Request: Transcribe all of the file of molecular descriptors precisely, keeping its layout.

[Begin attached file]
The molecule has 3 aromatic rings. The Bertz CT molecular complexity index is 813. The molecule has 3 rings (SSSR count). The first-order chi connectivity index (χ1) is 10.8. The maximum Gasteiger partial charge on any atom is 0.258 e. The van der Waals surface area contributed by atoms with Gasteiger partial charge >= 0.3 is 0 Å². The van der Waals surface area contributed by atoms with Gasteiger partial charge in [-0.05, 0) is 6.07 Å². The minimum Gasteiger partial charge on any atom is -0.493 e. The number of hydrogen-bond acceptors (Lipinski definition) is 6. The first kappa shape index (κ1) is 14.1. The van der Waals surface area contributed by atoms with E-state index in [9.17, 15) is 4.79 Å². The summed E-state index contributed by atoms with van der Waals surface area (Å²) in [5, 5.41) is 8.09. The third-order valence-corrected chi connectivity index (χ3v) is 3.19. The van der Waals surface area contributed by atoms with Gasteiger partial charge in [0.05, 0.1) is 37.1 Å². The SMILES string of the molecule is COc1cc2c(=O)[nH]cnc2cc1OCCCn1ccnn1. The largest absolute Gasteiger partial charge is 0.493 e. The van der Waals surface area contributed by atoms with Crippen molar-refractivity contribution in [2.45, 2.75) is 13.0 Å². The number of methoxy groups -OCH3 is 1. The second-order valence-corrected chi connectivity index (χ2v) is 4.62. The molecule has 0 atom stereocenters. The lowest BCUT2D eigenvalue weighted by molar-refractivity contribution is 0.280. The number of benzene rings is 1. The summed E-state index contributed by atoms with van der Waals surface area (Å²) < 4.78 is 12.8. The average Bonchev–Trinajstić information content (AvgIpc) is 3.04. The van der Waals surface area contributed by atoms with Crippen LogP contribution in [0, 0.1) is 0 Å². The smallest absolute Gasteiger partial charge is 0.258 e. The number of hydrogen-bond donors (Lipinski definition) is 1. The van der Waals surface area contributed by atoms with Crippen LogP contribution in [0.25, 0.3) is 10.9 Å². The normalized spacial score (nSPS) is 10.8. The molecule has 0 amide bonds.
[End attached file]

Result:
The molecule has 3 aromatic rings. The Bertz CT molecular complexity index is 813. The molecule has 3 rings (SSSR count). The first-order chi connectivity index (χ1) is 10.8. The maximum Gasteiger partial charge on any atom is 0.258 e. The van der Waals surface area contributed by atoms with Gasteiger partial charge >= 0.3 is 0 Å². The van der Waals surface area contributed by atoms with Gasteiger partial charge in [-0.05, 0) is 6.07 Å². The minimum Gasteiger partial charge on any atom is -0.493 e. The number of hydrogen-bond acceptors (Lipinski definition) is 6. The first kappa shape index (κ1) is 14.1. The van der Waals surface area contributed by atoms with E-state index in [9.17, 15) is 4.79 Å². The summed E-state index contributed by atoms with van der Waals surface area (Å²) in [5, 5.41) is 8.09. The third-order valence-corrected chi connectivity index (χ3v) is 3.19. The van der Waals surface area contributed by atoms with Gasteiger partial charge in [0.05, 0.1) is 37.1 Å². The SMILES string of the molecule is COc1cc2c(=O)[nH]cnc2cc1OCCCn1ccnn1. The largest absolute Gasteiger partial charge is 0.493 e. The van der Waals surface area contributed by atoms with Crippen molar-refractivity contribution in [2.45, 2.75) is 13.0 Å². The number of methoxy groups -OCH3 is 1. The second-order valence-corrected chi connectivity index (χ2v) is 4.62. The molecule has 0 atom stereocenters. The lowest BCUT2D eigenvalue weighted by molar-refractivity contribution is 0.280. The number of benzene rings is 1. The summed E-state index contributed by atoms with van der Waals surface area (Å²) < 4.78 is 12.8. The average Bonchev–Trinajstić information content (AvgIpc) is 3.04. The van der Waals surface area contributed by atoms with Crippen LogP contribution in [0, 0.1) is 0 Å². The smallest absolute Gasteiger partial charge is 0.258 e. The number of hydrogen-bond donors (Lipinski definition) is 1. The van der Waals surface area contributed by atoms with Crippen LogP contribution in [0.25, 0.3) is 10.9 Å². The normalized spacial score (nSPS) is 10.8. The molecule has 0 amide bonds.